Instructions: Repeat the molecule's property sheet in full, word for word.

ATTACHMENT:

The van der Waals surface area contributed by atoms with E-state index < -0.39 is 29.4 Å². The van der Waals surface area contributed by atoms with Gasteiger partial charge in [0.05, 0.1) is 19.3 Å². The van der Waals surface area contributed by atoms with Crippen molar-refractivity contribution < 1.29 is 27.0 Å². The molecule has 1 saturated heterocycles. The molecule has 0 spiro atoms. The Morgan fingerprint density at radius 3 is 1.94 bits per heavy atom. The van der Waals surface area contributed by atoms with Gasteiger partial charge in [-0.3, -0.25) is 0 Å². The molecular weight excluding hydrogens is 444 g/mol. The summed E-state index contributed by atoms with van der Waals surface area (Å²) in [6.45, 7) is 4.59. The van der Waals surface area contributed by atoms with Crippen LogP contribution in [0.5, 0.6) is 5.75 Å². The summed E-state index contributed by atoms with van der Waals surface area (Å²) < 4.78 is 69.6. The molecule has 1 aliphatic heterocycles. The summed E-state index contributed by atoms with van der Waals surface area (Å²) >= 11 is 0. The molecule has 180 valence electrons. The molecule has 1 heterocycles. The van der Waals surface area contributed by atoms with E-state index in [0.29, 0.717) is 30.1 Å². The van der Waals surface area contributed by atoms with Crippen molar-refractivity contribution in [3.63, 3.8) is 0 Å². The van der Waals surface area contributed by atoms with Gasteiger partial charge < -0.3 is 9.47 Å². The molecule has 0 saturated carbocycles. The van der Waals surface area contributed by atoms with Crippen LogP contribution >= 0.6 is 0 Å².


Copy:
The van der Waals surface area contributed by atoms with E-state index < -0.39 is 29.4 Å². The van der Waals surface area contributed by atoms with Gasteiger partial charge in [0.05, 0.1) is 19.3 Å². The van der Waals surface area contributed by atoms with Crippen molar-refractivity contribution < 1.29 is 27.0 Å². The molecule has 1 saturated heterocycles. The molecule has 0 spiro atoms. The Morgan fingerprint density at radius 3 is 1.94 bits per heavy atom. The van der Waals surface area contributed by atoms with Gasteiger partial charge in [-0.3, -0.25) is 0 Å². The molecular weight excluding hydrogens is 444 g/mol. The summed E-state index contributed by atoms with van der Waals surface area (Å²) in [6.45, 7) is 4.59. The van der Waals surface area contributed by atoms with Crippen LogP contribution in [0.5, 0.6) is 5.75 Å². The summed E-state index contributed by atoms with van der Waals surface area (Å²) < 4.78 is 69.6. The molecule has 1 aliphatic heterocycles. The summed E-state index contributed by atoms with van der Waals surface area (Å²) >= 11 is 0. The molecule has 180 valence electrons. The molecule has 1 heterocycles. The van der Waals surface area contributed by atoms with E-state index in [0.29, 0.717) is 30.1 Å². The van der Waals surface area contributed by atoms with Crippen molar-refractivity contribution in [3.63, 3.8) is 0 Å². The van der Waals surface area contributed by atoms with Gasteiger partial charge < -0.3 is 9.47 Å². The molecule has 0 saturated carbocycles. The van der Waals surface area contributed by atoms with Crippen LogP contribution >= 0.6 is 0 Å².